1911 parts kit and frame


May 2, 2005, 11:13 AM
1911 parts kit and frame

what do you guys think?



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May 2, 2005, 12:12 PM
You won't get much. A bunch of used parts some very used. I guess you could build a shooter Time you pay for transfer ,shipping and your time to assemble You could buy a Springfield or one of the lower priced pistols from the Philippines and have a new gun that works

December 3, 2005, 09:25 PM
Rather than start a whole new thread on the same subject, I thought I'd just wake this up this old thread.

A couple of years ago my dad bought me that same 1911 parts kit from Sportsman's Guide. I was just wondering if anyone else had purchased the same kit and made good of it, or new anyone who had? I have seen all the parts and they seem to be workable, obviously not match grade type stuff though. I'm not looking for a beauty queen, just a functional 1911 for knock-around use and backpacking duty. The only real quality I'm looking for is reliability. I have no money to throw at the project other than the cost of the frame, which I lack, but might be able to buy the small necessary part here and there.

Anyone have thoughts or experiences with these, por favor?

Old Fuff
December 3, 2005, 10:01 PM

Well Spooky it's this away...

The second link is dead. All I got was an error message. The first one still seems to be around though.

The seller didn't specify who made the parts, but he sure does like to impress you with "tactical" and all that stuff.

Some folks like to think that if they put the parts in a box (along with somebody's frame) they can shake it and a complete, functional gun will fall out. Most of the time it doesn't work that way.

I suspect that the seller doesn't have $200.00 in that collection, and whoever made the stuff had even less. I'd bet that most of it, including the extractor, sear, hammer, safety lock, disconector - and maybe even the slide are investment castings. I don't even want to think about the barrel. Truly good castings aren't so bad (look at Ruger) but they also aren't inexpensive.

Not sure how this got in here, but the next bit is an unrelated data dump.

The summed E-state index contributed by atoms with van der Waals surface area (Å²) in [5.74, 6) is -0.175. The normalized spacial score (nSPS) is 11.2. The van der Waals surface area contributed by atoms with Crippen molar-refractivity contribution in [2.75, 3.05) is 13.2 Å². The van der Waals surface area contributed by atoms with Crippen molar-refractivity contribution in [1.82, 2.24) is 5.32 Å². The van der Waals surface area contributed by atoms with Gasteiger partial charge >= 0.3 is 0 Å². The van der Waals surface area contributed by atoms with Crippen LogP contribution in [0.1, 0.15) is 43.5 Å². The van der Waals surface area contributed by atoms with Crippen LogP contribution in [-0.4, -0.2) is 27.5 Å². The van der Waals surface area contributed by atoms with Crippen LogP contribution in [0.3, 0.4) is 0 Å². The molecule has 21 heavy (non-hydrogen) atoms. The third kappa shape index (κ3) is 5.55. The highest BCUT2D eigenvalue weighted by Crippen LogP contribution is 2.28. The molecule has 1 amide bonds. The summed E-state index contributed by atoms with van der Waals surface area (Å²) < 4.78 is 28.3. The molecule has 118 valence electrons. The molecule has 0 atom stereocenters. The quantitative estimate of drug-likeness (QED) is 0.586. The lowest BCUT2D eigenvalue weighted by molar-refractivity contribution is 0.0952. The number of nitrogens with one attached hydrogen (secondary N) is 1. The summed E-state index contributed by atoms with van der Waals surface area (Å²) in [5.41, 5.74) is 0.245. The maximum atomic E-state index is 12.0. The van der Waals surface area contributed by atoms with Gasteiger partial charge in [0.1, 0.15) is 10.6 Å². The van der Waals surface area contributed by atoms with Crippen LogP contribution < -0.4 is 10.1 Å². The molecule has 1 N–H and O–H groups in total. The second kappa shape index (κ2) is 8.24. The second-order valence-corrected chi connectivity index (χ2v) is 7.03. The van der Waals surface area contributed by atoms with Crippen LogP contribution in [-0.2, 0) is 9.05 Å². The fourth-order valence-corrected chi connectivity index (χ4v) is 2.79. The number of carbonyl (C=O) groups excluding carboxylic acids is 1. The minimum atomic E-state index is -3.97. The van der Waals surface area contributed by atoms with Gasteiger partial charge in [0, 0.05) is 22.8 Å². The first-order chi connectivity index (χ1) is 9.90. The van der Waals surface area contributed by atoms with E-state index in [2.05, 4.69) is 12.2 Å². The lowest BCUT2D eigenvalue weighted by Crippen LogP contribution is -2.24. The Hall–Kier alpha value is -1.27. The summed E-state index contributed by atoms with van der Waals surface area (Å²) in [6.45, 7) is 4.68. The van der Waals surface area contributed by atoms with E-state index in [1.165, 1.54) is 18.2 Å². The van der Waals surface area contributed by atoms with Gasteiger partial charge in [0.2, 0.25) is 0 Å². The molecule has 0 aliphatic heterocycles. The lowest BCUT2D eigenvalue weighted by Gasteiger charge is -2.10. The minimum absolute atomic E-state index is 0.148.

John Browning's almost 100 year-old design depends on high-quality parts machined out of high-carbon steel and heat-treated to certain specifications. It also required that the workers that put them together have some experience and knowledge about how exactly to do it. Current day makers have tried to get around this by using technology Browning never thought of, and it shows in the many posts and threads on this and other forums from people that have bought a new (fill in the blank) 1911 pistol, and it simply won't work. Usually poor quality parts combined with sloppy workmanship and lack of inspection are to blame.

I can understand why you'd like to find an inexpensive .45 pistol, for as you put it - "... just a functional 1911 for knock-around use and backpacking duty. The only real quality I'm looking for is reliability;" but I think if you go this route you'll end up being disapointed. If I was in your shoes I'd look at Ruger and CZ-USA.

At least you'd know who made the parts, and what they were made out of.

December 3, 2005, 10:18 PM
Wanna know how lazy I am? So lazy I didn't check to make sure the links were still active... :uhoh:

Actually the parts kit I got was a 'GI' type, the only real difference I can tell being that I wouldn't get to be tactical (standard GI type sights instead of novak knock-offs). As far as the frame, I haven't really started looking for one, and not at that one from centerfire systems for sure.